Earlier this week, the parliamentary hearing with the heads of the big four banks raised the idea of a banking tribunal being established. While LAbor has been pushing for a more stricter royal commission, Prime Minister Malcolm Turnbull has confirmed the Government will be establishing the tribunal, suggesting it could resolve customer complaints more quickly than a royal commission.
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A number of Coalition MPs have pushed the idea as a low cost way for banking victims to seek justice.
Speaking on 5AA radio this morning, Mr Turnbull said the Government was working towards establishing a tribunal to deal with consumer claims.
He said a number of banks had voiced support for a tribunal.
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“We will get a low cost, speedy tribunal to deal with these types of consumer complaints, customer complaints against banks,” he said.
Mr Turnbull said that the government would introduce a bank tribunal after a review that University of Melbourne law professor Ian Ramsay is undertaking of banking, insurance and superannuation complaint mechanisms. “We’re working towards one tribunal that deals with consumer claims in a cost-effective and speedy way, to get these matters resolved,” he said.
“We’ll obviously wait for advice from Professor Ramsay’s expert group as to how it should be set up, but we will get a low-cost, speedy tribunal to deal with these types of consumer complaints, customer complaints against banks.”
“This will be real action.”
Mr Turnbull said he understood how “these institutions work” and had made deliberate moves to address cultural change.
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During yesterday’s banking hearings, Westpac’s CEO Brian Hartzer said he had discussed possible plans for a tribunal with the Treasurer Scott Morrison as early as April this year. When asked about the need for a tribunal in the industry, Mr Hartzer said he did not have a strong view either way. He said he was concerned about making things too prescriptive, but could see the importance of looking into the issue to ensure customers were not falling through the cracks.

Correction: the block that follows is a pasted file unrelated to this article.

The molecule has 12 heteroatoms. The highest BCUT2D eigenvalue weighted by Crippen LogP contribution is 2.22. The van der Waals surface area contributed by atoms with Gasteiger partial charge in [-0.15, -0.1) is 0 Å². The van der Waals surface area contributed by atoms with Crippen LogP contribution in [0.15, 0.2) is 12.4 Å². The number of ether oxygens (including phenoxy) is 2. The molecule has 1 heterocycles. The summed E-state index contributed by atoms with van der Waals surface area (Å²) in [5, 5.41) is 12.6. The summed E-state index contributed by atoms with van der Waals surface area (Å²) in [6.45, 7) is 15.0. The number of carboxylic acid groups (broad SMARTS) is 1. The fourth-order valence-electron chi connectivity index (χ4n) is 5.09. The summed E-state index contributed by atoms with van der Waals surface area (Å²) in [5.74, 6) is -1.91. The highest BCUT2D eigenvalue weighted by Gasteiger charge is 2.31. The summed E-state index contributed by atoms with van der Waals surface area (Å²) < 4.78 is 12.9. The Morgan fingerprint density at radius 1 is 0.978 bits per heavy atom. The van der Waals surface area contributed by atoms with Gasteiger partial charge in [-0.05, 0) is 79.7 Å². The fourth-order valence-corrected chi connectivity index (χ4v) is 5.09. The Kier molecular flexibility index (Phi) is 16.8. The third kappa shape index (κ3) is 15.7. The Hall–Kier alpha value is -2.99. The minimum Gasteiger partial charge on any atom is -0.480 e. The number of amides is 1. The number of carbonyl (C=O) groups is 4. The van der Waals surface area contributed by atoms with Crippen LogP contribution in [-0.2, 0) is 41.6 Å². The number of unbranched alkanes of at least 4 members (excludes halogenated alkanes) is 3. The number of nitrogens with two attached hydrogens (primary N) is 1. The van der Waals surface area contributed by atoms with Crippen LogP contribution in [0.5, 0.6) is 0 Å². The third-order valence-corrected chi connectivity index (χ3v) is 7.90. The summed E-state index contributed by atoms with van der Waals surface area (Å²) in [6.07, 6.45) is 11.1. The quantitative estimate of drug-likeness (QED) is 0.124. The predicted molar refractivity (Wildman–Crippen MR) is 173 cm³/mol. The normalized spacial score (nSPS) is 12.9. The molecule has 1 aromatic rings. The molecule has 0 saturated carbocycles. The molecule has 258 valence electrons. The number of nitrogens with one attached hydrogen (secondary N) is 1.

“If the answer is a tribunal, so be it, but we would simply say, ‘let’s just not add another layer’,” Mr Hartzer said. “By all means, let’s simplify it [the appeal process] and make it clear so that customers know where to go.”
At a parliamentary committee hearing into the big four banks on Tuesday, Commonwealth Bank chief executive Ian Narev said the bank was “very open” to discussions about the tribunal. “We’re for any work that can be done that allows customers to be heard,” he said.
On Wednesday at another hearing the ANZ chief executive, Shayne Elliott, said it was “a good idea, we have no issue with a bank tribunal”.
The NAB chief executive, Andrew Thorburn, said the bank was prepared to work with the government “to make sure the highest standards are in place so that it’s easy for customers, when they have issues and grievances, for those to be dealt with”.
On Friday Labor’s financial services spokeswoman, Katy Gallagher, said the opposition was prepared to consider the tribunal, despite labelling it a “stitch-up” to avoid a royal commission on Tuesday.
Do you think that the tribunal is a good way to deal with consumer complaints or do you think this is just a way for the Government to avoid answering real questions?